It’s also worth mentioning that inventory management software reduces human error, specifically sending out the wrong products. This can effectively reduce returns attributed to your warehouses. If you’re on the fence, try ecomdash for 15 days free — no credit card needed.
4. Combat Theft and “Shrink”
One of the biggest vulnerabilities in retail warehouses is “shrink,” the not-so-mysterious phenomenon of products that seem to disappear in thin air. Often it’s attributed to either mismanagement or employee theft, but regardless, it has no place in an efficient warehouse.
Fighting product shrinkage first involves getting to the heart of the problem. You may want to improve your warehouse surveillance to see what your employees are up to. Otherwise, you’ll have to pour through the numbers to find any irregularities.
If you’re worried about missing inventory from your warehouse, check out our previous guide on fighting employee theft, with three actionable tips.
5. Improve Forecasting
The skill of inventory management involves having the perfect number of items in stock at any given time: enough to satisfy sales demand but not too much to weigh down storage costs. One of the best ways to streamline your warehouse operations is to optimize which products to restock and by how much.
Combining a product’s COGS (mentioned above) with its sales history — also found in the sales data — gives you a reliable estimate for how much to reorder when it’s time to stock up. Crunching the numbers here gives you the perfect amount of items to keep in your warehouse, reducing storage costs without risking stock outages.
But you also have to factor in time. Customers lose interest in certain products over time, for example, if a newer version is released. These shifts can be hard to predict, so it helps to conduct regular inventory audits to catch them early.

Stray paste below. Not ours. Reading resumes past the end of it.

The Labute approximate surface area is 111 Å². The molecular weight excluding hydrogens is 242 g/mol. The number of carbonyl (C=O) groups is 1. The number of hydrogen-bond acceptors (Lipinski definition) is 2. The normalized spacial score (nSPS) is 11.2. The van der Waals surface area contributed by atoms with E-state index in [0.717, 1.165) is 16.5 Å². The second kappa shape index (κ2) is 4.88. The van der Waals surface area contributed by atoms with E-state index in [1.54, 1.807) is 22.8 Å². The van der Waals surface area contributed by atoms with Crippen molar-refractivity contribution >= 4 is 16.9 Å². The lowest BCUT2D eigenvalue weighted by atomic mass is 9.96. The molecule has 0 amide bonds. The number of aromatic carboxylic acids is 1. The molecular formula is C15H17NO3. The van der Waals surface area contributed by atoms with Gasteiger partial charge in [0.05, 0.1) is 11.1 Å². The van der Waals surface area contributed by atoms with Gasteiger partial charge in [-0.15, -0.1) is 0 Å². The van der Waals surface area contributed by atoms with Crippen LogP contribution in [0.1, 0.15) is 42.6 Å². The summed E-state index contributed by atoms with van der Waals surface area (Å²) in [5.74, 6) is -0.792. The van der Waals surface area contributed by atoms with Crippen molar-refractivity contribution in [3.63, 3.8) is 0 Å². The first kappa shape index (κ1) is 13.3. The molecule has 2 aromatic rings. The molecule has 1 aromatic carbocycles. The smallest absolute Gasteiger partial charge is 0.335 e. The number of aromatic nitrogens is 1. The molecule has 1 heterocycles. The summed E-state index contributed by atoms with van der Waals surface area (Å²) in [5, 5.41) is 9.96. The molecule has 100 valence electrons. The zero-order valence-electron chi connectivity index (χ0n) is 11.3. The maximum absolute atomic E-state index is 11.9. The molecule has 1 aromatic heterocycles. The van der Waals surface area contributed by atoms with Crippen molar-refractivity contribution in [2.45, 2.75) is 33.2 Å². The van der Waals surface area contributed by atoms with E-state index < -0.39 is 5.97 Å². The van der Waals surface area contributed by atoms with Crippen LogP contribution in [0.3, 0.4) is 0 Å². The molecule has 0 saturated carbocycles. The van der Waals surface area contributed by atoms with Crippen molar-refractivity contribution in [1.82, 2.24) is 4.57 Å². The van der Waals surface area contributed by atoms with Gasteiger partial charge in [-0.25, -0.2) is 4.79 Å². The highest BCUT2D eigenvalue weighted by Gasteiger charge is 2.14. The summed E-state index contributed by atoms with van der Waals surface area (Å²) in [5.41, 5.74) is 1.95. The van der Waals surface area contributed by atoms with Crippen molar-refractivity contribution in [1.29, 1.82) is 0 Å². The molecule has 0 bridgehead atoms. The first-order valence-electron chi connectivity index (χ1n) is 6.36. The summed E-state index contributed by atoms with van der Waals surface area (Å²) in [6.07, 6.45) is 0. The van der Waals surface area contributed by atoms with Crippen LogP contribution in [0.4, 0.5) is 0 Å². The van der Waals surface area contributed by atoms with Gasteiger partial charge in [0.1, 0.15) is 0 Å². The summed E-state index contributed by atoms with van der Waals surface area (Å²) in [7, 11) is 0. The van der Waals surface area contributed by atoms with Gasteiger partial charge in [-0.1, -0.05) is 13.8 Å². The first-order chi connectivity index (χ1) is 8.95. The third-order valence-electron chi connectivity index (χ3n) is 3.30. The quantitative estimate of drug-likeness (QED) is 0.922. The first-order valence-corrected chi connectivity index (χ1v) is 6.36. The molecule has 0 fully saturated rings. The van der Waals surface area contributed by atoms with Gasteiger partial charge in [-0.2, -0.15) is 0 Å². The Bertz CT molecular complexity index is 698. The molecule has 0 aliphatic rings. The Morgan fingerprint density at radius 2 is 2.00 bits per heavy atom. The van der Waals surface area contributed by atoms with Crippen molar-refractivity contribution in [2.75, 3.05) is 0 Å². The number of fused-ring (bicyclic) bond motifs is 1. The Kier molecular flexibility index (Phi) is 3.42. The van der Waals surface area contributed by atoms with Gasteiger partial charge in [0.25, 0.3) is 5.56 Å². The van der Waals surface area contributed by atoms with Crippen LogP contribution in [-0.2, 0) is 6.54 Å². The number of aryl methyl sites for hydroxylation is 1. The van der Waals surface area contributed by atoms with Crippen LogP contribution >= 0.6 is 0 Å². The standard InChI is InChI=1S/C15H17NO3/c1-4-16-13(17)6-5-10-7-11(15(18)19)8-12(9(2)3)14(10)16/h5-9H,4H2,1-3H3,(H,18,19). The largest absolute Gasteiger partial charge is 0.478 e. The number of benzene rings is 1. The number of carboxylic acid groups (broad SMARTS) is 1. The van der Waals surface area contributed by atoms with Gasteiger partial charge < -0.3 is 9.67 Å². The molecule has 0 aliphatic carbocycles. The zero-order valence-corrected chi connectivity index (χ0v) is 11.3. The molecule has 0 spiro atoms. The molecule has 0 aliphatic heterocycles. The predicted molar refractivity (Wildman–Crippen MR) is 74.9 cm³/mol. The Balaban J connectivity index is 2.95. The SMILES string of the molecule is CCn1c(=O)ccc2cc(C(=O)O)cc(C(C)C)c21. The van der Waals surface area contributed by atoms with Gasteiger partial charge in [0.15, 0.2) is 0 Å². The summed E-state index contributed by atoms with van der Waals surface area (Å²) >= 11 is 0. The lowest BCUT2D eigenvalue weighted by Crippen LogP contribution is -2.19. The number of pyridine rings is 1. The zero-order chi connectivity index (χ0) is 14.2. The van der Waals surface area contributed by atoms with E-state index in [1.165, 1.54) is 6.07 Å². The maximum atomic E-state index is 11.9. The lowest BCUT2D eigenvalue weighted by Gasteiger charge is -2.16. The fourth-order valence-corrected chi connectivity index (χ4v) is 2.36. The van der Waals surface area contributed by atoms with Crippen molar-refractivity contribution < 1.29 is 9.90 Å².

Moreover, the shopping behavior changes season-to-season — just look at how unique shopping habits are during the winter holidays. That’s why it’s crucial to look at your sales data of the same time from the previous year — this reveals seasonal trends and provides a good starting point when calculating how much upcoming stock you’ll need.
If predicting how much stock to order is confusing to you, don’t sweat it — you can read our complete beginner’s guide on inventory forecasting here to help you get started.
Running a Tight Ship
Ecommerce is competitive, and every advantage can make a difference. While your product range, pricing, and sales strategy depend on your business model and customers, there are always some uniform best practices that every retailer can use to reduce costs — just like the ones listed above.
Keep reading our blog for more tips on how to run a tight ship with your ecommerce brand. Those costs you cut now can lead to more fulfilling investments in the future. And if you’d like an extra helping hand with your inventory management, sign up for the ecomdash 15-day free trial now.